sill in the engine-room.
Said the rummagers in their report : ' The officers gave
us every assistance, with the exception of the boatswain,
who, with the engineers, stokers, and coal-trimmers,
acted in a very insubordinate manner, and threw every
impediment in our way.'
An important seizure was made on June 13, 1832, by
the Newhaven Coastguard. The victim was a vessel
named the New Speedwell, with 23 pounds cigars, 990
pounds leaf tobacco, 1,095 pounds tobacco-stalk flour,
and 12,986 pounds tobacco-stalks (in all nearly 7 tons).
To display the course of smuggling in the West Indian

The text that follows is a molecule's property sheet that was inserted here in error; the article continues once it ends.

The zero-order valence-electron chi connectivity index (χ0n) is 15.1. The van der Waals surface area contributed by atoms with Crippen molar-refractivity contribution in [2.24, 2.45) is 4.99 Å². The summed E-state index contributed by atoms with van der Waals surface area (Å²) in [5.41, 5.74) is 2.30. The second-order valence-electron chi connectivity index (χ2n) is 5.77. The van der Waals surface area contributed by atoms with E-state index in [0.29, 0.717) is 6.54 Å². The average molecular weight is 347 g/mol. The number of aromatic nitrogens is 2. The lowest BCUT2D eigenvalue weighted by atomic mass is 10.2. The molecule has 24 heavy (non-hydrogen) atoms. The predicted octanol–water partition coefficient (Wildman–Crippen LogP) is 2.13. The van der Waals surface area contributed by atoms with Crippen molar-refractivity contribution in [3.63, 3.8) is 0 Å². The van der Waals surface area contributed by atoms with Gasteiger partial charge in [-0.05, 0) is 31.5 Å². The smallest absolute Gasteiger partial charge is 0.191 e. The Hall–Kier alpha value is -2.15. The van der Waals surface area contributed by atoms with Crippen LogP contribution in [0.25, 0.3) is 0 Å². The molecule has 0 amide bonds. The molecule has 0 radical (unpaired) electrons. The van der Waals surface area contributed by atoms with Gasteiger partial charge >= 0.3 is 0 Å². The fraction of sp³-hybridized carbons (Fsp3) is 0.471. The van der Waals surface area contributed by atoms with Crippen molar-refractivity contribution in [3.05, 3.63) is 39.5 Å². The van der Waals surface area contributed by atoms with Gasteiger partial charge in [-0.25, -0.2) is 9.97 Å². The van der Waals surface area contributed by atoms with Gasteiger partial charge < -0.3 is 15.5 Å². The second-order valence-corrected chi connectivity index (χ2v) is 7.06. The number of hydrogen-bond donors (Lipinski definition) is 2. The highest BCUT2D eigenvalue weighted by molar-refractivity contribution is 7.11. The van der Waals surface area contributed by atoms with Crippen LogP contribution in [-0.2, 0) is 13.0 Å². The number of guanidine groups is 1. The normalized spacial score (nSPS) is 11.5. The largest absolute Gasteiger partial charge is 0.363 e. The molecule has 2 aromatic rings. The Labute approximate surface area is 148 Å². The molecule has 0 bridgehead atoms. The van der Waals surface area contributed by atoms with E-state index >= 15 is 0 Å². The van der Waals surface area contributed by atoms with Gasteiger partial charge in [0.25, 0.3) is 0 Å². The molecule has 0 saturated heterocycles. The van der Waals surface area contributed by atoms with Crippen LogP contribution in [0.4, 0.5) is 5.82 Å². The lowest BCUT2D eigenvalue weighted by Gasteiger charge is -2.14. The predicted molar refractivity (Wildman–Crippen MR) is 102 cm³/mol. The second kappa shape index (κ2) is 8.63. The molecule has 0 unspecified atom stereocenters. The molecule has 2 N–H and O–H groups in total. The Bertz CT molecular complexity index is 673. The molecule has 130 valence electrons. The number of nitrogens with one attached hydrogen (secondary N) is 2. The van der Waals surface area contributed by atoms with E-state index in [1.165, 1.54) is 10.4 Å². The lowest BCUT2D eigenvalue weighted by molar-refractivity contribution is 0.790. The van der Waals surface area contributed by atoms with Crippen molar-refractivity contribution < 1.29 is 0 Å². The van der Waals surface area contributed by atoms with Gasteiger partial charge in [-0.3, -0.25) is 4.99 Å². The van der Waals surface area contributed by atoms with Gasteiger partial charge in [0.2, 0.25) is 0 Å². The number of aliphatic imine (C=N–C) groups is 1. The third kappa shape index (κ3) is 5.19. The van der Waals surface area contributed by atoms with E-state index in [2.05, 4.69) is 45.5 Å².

colonies, we quote the following curious list of seizures,
made in Dominica in November, 1832 :
1. In a negro hut (for being illegally landed), 2 barrels
flour, I barrel bread, i barrel tar.
2. In the house of Francois Brown (for being illegally
landed), i barrel fish. (The above were American goods.)
3. In the house of Frederick Smith (illegally landed),
1 basket anisette, 3 baskets onions, i basket oil, i pair
shoes, 21 snuff-boxes.
4. In the house of Joseph RoUe (illegally landed),
2 baskets anisette, 2 baskets onions, i box candles, 18
earthen pots, a firkin of butter, a box of raisins, 6 boxes
5. In the house of Jeanne Rose (illegally landed), 18
drinking-glasses, i box eau-de-Cologne, i box candles.
1832-33] COLONIAL AND BRITISH SMUGGLING 247
6. In the house of Juhenne Marceau (illegally landed),
1 box soap, 30 earthen pots. (The above were French
7. In the house of Charles Melangam (illegally landed),